India’s clothing export capital plagued by Russian-Ukrainian war

Tiruppur Exporters Association (TEA) President Raja A. Shanmugham said the industry, often referred to as the knitwear capital of South India and South Manchester, is facing an acute crisis.

He said the sharp rise in raw cotton prices had already affected the business and now the Russian-Ukrainian war has taken the business to a new low.

Shanmugham, which itself exports to Europe, said the market is slowly recovering from the COVID-19 crisis and they hope the war will be over and raw cotton prices will come down so the industry will return to normal. normal by providing jobs for 6 lakh laborers and earning huge foreign currency for the country.

The industry has a projected revenue of Rs 33,000 crore from export activity and Rs 32,000 crore from the domestic market with a total market capitalization of Rs 65,000 crore.

He said that unless the government supports export units and strictly monitors raw cotton prices, the industry will face the heat even after the end of the war between Ukraine and Russia.

In an interview with IANS, he expressed his concerns as well as his expectations. Excerpts:

Q. Tiruppur’s garment exports are facing the heat of war in Ukraine. Please explain…

A. Yes, we are facing the heat, but the full impact has not yet been felt and we have to deal with it. At present, the already persistent problem of containers has further worsened, creating problems in exporting our goods as there is a huge shortage of containers.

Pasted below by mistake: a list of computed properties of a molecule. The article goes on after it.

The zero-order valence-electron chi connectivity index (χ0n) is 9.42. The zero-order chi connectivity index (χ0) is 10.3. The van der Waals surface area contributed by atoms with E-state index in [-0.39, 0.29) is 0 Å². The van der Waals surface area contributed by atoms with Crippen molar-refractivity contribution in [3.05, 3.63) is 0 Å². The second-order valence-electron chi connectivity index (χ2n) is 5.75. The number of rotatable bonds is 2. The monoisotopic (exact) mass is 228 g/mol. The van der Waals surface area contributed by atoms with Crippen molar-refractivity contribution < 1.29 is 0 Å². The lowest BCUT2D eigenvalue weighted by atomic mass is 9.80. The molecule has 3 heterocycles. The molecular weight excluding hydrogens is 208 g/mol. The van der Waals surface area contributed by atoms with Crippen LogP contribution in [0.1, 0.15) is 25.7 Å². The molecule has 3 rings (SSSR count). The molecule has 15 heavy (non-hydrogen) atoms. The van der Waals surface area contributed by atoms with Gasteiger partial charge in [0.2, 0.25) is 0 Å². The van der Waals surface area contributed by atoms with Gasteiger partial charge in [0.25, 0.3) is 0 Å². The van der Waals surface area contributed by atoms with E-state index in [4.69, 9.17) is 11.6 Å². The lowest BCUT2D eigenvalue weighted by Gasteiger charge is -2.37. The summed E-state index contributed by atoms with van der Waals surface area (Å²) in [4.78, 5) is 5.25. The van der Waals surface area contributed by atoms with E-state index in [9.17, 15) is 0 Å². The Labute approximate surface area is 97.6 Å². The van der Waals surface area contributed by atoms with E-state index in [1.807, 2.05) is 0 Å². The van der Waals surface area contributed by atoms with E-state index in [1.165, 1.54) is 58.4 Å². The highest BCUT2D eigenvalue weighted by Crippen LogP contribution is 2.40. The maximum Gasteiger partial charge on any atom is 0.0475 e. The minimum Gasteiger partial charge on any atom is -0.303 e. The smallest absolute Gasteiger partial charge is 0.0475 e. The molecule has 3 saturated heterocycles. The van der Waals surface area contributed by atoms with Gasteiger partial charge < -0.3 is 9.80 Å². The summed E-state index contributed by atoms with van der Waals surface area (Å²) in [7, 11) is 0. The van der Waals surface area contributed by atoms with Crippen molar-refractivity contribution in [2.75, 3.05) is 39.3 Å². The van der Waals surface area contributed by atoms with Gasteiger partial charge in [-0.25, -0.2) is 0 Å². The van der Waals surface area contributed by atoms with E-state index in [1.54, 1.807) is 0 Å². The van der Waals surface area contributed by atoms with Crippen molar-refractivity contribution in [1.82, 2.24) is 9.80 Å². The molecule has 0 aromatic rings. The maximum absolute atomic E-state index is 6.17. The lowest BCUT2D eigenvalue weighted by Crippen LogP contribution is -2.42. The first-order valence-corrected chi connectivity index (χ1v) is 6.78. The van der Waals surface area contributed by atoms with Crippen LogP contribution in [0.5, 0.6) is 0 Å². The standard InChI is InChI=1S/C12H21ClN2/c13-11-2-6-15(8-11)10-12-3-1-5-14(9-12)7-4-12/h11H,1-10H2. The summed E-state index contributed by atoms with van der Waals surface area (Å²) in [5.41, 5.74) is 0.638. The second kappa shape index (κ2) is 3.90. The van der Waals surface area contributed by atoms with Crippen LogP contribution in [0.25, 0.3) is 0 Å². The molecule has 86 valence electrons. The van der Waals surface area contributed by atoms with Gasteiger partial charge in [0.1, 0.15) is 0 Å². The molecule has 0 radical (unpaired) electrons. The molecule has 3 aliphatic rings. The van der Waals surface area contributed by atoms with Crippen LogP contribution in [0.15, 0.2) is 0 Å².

Additionally, all European brands have clothing stores in Russia and Ukraine, now closed due to economic sanctions. Most of the reputable international brands have outsourced their work to Tiruppur which has crippled our industry.

Two things have a direct impact, the lack of containers and the closure of showrooms of major European brands in Russia and Ukraine.

Another issue affecting the market is the increase in fuel costs in Europe due to the war which has disrupted the purchasing power of Europeans. Fuel prices rose 30-40% after the war.

The protracted war has created a fear factor for all, especially in the European region. Everyone prays it doesn’t get any worse.

More than that, buying clothes is relegated to the last option. This will severely affect the trading volume in the coming season.

Q. Is rising cotton prices a reason for rising production costs?

A. Yes, indeed. Rising cotton prices are a major reason for rising production costs. Apart from that, almost all input costs have risen to an all-time high and led to a major rise in production costs.

An increase in production costs and the closure of major markets are the reasons for the fall in business in Tiruppur. You see, the import duty on raw cotton is currently 11% and we want it removed completely. With the import duty, traders find countless excuses to raise the price, which affects our costs.

Farmers are said to have already sold all their cotton to traders and there is a large presence of Multinational Corporations (MNCs) in the cotton trading industry, they raise prices under the cover of this import duty. We want the government to remove that to level the playing field.